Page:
ATHENS – Just starting a faster recovery from a near decade-long fiscal and austerity crisis, Greece’s economy – battered by two COVID-19 lockdowns, will contract at least 10-11 percent and take two years to come back.
That was the dire forecast from the Bank of Greece in its Interim Report on Monetary Policy for 2020 as a second wave of the Coronavirus went into a sixth seek, the pandemic expected to last deep into 2021 even with vaccines coming, said the business newspaper Naftemporiki.
The bank had been slightly more optimistic in previous predictions but revised downward its expectations for a recovery, with many businesses expected to close, unable to sustain themselves after the lockdowns.
The primary prognostication estimated the economy shrinking this year 10-11 percent after falling 25 percent during the years from 2010-18 of three international bailouts of 326 billion euros ($396.41 billion) that came with attached brutal austerity measures.
The bank said there would be growth of 4.2 percent and 4.8 percent for 2021 and 2022 but combined wouldn’t restore the pandemic losses but hoping for renewed domestic demand and foreign investors returning.
A "milder" scenario is based on the prospect of a quicker return to normal social and business activity, with Gross Domestic Product (GDP) falling 9 percent this year, rising 4.8 percent in 2021 and 5 percent in 2022, the paper said.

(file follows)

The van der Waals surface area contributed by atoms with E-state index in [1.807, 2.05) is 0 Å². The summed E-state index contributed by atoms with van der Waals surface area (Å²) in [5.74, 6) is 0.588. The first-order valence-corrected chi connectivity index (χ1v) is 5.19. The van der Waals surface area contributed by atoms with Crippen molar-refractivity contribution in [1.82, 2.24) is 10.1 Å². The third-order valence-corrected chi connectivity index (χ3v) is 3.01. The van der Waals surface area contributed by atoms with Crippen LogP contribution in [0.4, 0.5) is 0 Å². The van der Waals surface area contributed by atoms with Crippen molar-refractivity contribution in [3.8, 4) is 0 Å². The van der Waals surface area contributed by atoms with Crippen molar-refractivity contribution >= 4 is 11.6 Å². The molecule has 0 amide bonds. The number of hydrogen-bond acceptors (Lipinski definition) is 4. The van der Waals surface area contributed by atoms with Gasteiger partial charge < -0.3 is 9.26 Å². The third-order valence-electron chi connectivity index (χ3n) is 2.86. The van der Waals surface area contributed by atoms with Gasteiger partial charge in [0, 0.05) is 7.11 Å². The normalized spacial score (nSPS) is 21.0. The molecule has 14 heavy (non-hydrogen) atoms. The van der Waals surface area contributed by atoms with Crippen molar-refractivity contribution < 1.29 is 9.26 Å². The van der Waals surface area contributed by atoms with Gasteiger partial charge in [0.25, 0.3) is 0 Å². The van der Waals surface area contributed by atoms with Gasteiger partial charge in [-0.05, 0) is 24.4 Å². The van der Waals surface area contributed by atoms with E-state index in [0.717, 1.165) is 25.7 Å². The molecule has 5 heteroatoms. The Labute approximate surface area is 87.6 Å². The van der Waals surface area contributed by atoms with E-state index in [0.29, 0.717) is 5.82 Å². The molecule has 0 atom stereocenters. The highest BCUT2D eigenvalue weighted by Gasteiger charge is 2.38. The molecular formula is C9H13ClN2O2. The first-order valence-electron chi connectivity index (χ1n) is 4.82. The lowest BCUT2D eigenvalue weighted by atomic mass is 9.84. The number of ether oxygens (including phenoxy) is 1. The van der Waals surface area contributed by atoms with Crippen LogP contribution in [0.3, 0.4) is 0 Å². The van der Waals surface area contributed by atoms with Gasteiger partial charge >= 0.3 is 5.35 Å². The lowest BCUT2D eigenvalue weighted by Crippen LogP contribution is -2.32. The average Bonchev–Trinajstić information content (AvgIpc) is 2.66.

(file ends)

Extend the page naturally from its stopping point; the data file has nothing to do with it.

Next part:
There’s also a worst-case scenario as no one knows how many Greek businesses COVID-19 will take under, that forecast seeing an 11 percent recession this year and coming back 3.2 percent in 2021 and 4.5 percent in 2022.
In an earlier mid-year projection, the Greek central bank had put the economic contraction at 9.4 percent this year. In the report, it said it expected the economy to recover with growth of 3.2 percent in 2021, said Reuters in a contrasting version.
The government now expects a contraction in output of around 10.5%, according to the latest 2020 projections in the 2021 government budget now pending approval in the country's Parliament, the news agency said.
A 10-week first lockdown that began March 23 closed non-essential businesses and there was no real rebound during the summer when tourism fell off the charts too because travelers from hard-hit countries weren’t allowed in and international air traffic ground to a near-halt.
The economy shrank 14.1 percent in the second quarter as the pandemic raged, the deepest drop for any quarter in 25 years but there was 2.3 percent growth for the July-September period with limited tourism but output was 11.7 percent lower than the same time in 2019, the news agency reported.
The New Democracy government of Prime Minister Kyriakos Mitsotakis imposed the second lockdown on Nov. 7, due to lift Dec. 7, but now pushed back until Jan. 7, 2021 at the earliest because restrictions were less severe and saw more people out for permissible missions such as going to supermarkets, banks, pharmacies and doctors, taking exercise or walking a pet.